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Street Heat was the result of a two-part equation — a 19-year-old searching for a hobby and an Internet connection.
Founder and Cal Poly business administration sophomore Heidi Asefvaziri found a hip hop class online one day, and it clicked. After taking only a few classes at the local studio — Academy of Dance, San Luis Obispo — the studio’s owner asked Asefvaziri to start teaching her own classes.
“I was like, ‘Oh my god I’ve only been dancing for like, three weeks, what do you mean start teaching?’ But I took the offer and then started teaching in October,” Asefvaziri said.
Asefvaziri found that the few classes she was teaching were filled with Cal Poly students who had a passion for dance but couldn’t afford to take regular classes.
That’s when she resolved to start her own studio for people to take classes.
“I was like, I can do this on my own,” Asefvaziri said, “So a month later on November 12, 2009, I decided to open up Street Heat and went and got my business license. I was all excited because I was a business student and I was already kind of putting it all to work after my first year at college.”
Street Heat Dance Studio has grown since its beginning.
In 2011, the studio’s first 18 and older audition-only dance company was created. It’s name? EPiDEMIC.
“A student, Milan Gilio, who was a Cuesta student at the time had been dancing all her life and was like, ‘Heidi, you need a dance company, the Cal Poly students need a dance company that’s hip-hop and contemporary,'” Asefvaziri said.
Though she wasn’t entirely sure what this meant, Asefvaziri obliged to her student’s requests and EPiDEMIC began its first season in 2011.
Cal Poly’s own dance company, Orchesis, offers contemporary, ballet and jazz training, but no hip-hop. EPiDEMIC allows dancers to pursue both contemporary and hip-hop and display their talents at biannual performance showcases.
While Gilio became Street Heat’s primary contemporary dance choreographer, dancers Alpha O’Neal and ShaMar Phillips came on as street jazz and hip-hop choreographers.
“I just heard about this place because it was about hip-hop and I came in one day and checked it out and it was just Heidi teaching everything and I just messaged her on Facebook and asked if there were any spots, and I came in and we started working together and then all of a sudden I started teaching here,” Phillips said.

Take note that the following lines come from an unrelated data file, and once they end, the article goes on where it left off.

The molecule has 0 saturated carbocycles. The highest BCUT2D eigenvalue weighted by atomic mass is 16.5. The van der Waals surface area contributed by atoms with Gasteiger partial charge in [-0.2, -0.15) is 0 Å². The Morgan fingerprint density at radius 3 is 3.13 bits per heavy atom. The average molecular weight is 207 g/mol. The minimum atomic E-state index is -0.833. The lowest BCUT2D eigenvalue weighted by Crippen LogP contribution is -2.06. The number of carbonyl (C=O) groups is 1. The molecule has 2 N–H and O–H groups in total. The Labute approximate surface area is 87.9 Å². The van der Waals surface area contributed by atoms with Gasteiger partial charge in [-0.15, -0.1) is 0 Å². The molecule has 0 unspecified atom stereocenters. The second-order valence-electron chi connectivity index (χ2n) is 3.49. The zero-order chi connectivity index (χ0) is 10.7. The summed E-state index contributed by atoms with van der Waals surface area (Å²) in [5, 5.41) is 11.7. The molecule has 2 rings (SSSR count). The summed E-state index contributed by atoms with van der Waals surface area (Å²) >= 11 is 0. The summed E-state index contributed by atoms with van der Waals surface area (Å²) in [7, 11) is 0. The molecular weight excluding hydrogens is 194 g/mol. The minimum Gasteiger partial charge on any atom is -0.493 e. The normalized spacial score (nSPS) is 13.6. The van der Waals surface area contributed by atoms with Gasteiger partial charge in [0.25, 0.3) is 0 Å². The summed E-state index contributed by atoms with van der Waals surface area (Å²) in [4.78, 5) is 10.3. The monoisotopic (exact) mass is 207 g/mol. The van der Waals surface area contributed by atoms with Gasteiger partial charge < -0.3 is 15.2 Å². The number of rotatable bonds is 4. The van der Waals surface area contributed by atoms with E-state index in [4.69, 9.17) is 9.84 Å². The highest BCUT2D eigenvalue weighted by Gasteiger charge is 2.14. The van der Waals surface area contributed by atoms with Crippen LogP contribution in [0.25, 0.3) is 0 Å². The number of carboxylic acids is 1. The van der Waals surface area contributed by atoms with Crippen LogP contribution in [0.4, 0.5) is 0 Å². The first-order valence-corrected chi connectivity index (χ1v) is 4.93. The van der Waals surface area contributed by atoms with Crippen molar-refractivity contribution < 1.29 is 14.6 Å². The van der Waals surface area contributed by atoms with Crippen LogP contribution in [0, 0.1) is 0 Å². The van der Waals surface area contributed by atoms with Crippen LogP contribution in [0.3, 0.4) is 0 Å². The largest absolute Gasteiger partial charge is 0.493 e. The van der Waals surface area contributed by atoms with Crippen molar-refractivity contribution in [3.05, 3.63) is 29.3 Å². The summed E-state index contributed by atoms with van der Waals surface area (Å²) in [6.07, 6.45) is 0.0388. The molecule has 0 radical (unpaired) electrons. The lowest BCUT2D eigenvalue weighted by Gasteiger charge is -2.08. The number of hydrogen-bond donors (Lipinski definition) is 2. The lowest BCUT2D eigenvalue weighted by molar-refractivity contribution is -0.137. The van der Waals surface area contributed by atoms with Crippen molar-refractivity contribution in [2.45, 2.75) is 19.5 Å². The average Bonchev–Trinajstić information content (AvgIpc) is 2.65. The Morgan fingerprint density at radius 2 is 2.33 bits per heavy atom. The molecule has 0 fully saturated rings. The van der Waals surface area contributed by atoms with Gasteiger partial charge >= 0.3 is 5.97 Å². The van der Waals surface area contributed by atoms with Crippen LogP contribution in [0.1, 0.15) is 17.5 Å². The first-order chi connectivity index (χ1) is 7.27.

In Sept. 2013, EPiDEMIC formed its first hip-hop competition team.
“We signed up for Maxt Out in Los Angeles and ran just a seven-week program and went to L.A. and did so well that we we’re like, ‘We have to continue.’ We just got so hungry for it,” Asefvaziri said.
EPiDEMIC now uses its fall season to prepare its hip hop team for competitions while contemporary continues with performance rehearsals. These practices are particularly rigorous during the week before a competition.
They are intense enough to collectively be called “Hell Week.”
“We’ve done pretty well in competition for not knowing what we were getting ourselves into and just going after it. You get a lot of respect and people know the [EPiDEMIC] name now,” Phillips said.
This competition streak isn’t showing any signs of stopping. In fact, the team will attend a hip hop competition as well as a performance showcase in Arroyo Grande during the spring season.
Many of Asefvaziri’s students have been with her since Street Heat’s beginning.
“I’ve had a kid whose been with me since she was four and a half and she’s now nine and I got to see her transform into something amazing,” she said.
Ultimately, Asefvaziri has seen her studio become a place of creative refuge for students.
“Young adults have a haven,” she said. “This is where they want to go after a long day at school or work. It’s just the place to let it all out. It’s an awesome feeling to be able to provide something like that.”